But Simeon prevailed and won over those who opposed him, taking the influence of his ministry far beyond the bounds of Cambridge. His Sunday evening “conversation parties” at the vicarage, attracted Cambridge students as he taught them to preach. This ministry continued throughout his days and by this death it is estimated that about a third of all Anglican ministers had come under his teaching at some point.

Simeon also had to press past health challenges which limited him for a dozen years. At the age of 60 he suddenly regained his vigour and the Lord impressed him that the plans of retirement from that age were to be laid aside and he was to continue in the strength of the Lord without the life of ease he had promised himself. Simeon accepted that challenge and preached for another 17 years, until two months before his death on November 12, 1836.

Simeon’s lasting legacy is his writings, and notably his twenty-one volume Horae Homiletica; a collection of expanded sermon outlines from all sixty six books of the Bible.

People impacted by the godly preaching of this evangelical Anglican include Henry Martyn, who abandoned his plans for a career in law and went to the mission fields of India and Persia. British statesman William Wilberforce was also influenced by Simeon.

Simeon also had great impact through the Church Missionary Society which he established in England as well as through the University and College Christian Fellowship. He also helped found evangelistic organizations like the London Jews Society, the Religious Tract Society, and the British & Foreign Bible Society.

Simeon remained single and spent his life as the Lord’s servant, totally dedicated to the ministry to which he was called.

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This post is based on notes by my late friend Donald Prout. I have updated these historical posts with information gleaned from other sources. I am indebted to Don for awakening in me an interest in Church History. Don’s notes can be found at:

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John Milton Applies His Talents to His Faith

John Milton died on November 8, 1674. He is described as “the greatest poet of Christian themes England has produced”.

Born to a family of means in London on 9 December, 1608, his Christian convictions were most probably invoked through his mother, Sarah, who is described as a very religious person. His genius for poetry revealed itself at an early age. His paraphrase of Psalm 136 was written when he was 15 years of age …
Let us with a gladsome mind
praise the Lord for He is kind …

Originally it had 24 stanzas.

Milton considered himself destined for ministry, and was first taught languages by his father, then was schooled at St Paul’s School and Christ’s College Cambridge. After a year at Cambridge he was suspended for a fist fight with his tutor. Milton held his beliefs firmly. He was not particularly liked by the other students. At Cambridge he composed “On the Morning of Christ’s Nativity” on Christmas Day 1629.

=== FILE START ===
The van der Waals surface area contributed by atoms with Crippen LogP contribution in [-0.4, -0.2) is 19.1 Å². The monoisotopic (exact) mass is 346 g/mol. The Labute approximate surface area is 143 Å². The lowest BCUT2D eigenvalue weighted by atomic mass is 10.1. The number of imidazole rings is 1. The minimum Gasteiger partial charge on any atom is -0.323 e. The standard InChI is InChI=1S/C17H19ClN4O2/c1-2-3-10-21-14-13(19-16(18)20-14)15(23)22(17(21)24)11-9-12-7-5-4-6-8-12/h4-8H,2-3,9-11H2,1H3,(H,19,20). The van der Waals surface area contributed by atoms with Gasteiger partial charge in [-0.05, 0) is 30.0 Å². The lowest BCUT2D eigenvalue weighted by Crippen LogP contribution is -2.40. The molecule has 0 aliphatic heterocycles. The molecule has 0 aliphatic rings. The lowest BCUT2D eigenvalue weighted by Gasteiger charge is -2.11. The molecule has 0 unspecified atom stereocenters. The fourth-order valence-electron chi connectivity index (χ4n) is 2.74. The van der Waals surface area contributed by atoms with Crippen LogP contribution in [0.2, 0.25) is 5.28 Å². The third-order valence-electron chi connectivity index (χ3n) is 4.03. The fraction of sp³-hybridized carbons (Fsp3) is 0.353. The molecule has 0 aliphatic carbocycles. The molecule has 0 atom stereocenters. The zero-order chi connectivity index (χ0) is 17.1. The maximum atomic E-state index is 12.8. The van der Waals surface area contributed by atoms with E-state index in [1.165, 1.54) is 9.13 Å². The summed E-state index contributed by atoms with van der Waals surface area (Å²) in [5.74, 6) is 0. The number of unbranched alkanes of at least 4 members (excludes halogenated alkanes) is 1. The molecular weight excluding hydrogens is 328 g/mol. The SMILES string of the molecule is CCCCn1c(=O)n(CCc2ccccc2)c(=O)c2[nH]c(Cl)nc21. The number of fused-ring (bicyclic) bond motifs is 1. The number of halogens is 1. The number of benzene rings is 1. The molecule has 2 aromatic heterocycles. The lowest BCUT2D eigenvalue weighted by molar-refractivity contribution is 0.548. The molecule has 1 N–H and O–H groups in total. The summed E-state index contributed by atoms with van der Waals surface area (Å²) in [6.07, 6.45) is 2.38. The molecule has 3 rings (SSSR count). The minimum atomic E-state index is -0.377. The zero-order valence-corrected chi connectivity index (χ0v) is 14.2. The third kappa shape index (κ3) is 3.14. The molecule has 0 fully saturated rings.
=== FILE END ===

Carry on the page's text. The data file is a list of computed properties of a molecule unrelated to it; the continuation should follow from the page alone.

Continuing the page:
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After graduation he spent time at home, engaged in literature, and then went to the Continent where he met many notables, including Galileo (then under house arrest by the church), the Pope’s nephew Cardinal Barberini and Calvinist theologian Giovanni Diodati.

Milton returned to London and was then caught up in the English Civil War. He became secretary to Oliver Cromwell writing political treatises to counter critical works originating on the Continent. He also wrote several prose works from a Puritan perspective including pamphlets against the episcopy.

At the age of 44 he became totally blind – but continued to write political treatises.

Then – in later life – he turned back to poetry.

His epic work, Paradise Lost, in which he “sought to justify the ways of God to man” was published in ten volumes in 1667. The copyright was sold for 5 pounds Sterling at a time when Milton’s finances had taken a turn for the worse.

Milton’s blindness made huge demands on his creativity. He would compose verses at night and commit them to memory, then dictate them to his daughters or other assistants in the morning.

Many of Milton’s religious views were at variance to Puritan theology, including his disbelief in the divine birth.

His domestic life was sad. His first wife, 17 year old Mary Powell, who married him when he was twice her age, left him after “a few weeks” then returned two years later (1645) and bore him three daughters.

After her death he re-married (1656), but his second wife died two years later.

At the age of 58 he married again to a much younger woman, despite the opposition of his daughters, and this third wife seemed to bring him peace in his last eight years.

His last manuscript, A Treatise of Christian Doctrine, in Latin, was not found until about 150 years after his death. It reveals Arian views – and a willingness to tolerate polygamy … (Chambers Biographical Dictionary).

Paradise Lost is controversial in its Christian message, subtly presenting Satan as the real hero of the poem. Romantic poet William Blake stated that Milton is “a true Poet, and of the Devil’s party without knowing it.”

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This post is based on the work of my late friend Donald Prout whose love for books and Christian history led him to collate a daily Christian calendar. I continue to work with Don’s wife, Barbara, to share his life work with the world. I have updated some of these historical posts and will hopefully draw from Don’s huge files of clippings to continue this series beyond Don’s original work. More of Don’s work can be found at I am indebted to Don for awakening in me an interest in Church History, which I previously considered to be a little stuffy and of little practical value. I find in the process of updating Don’s Christian Diary that I am being constantly refreshed, illuminated or challenged by the lives of those who have gone before.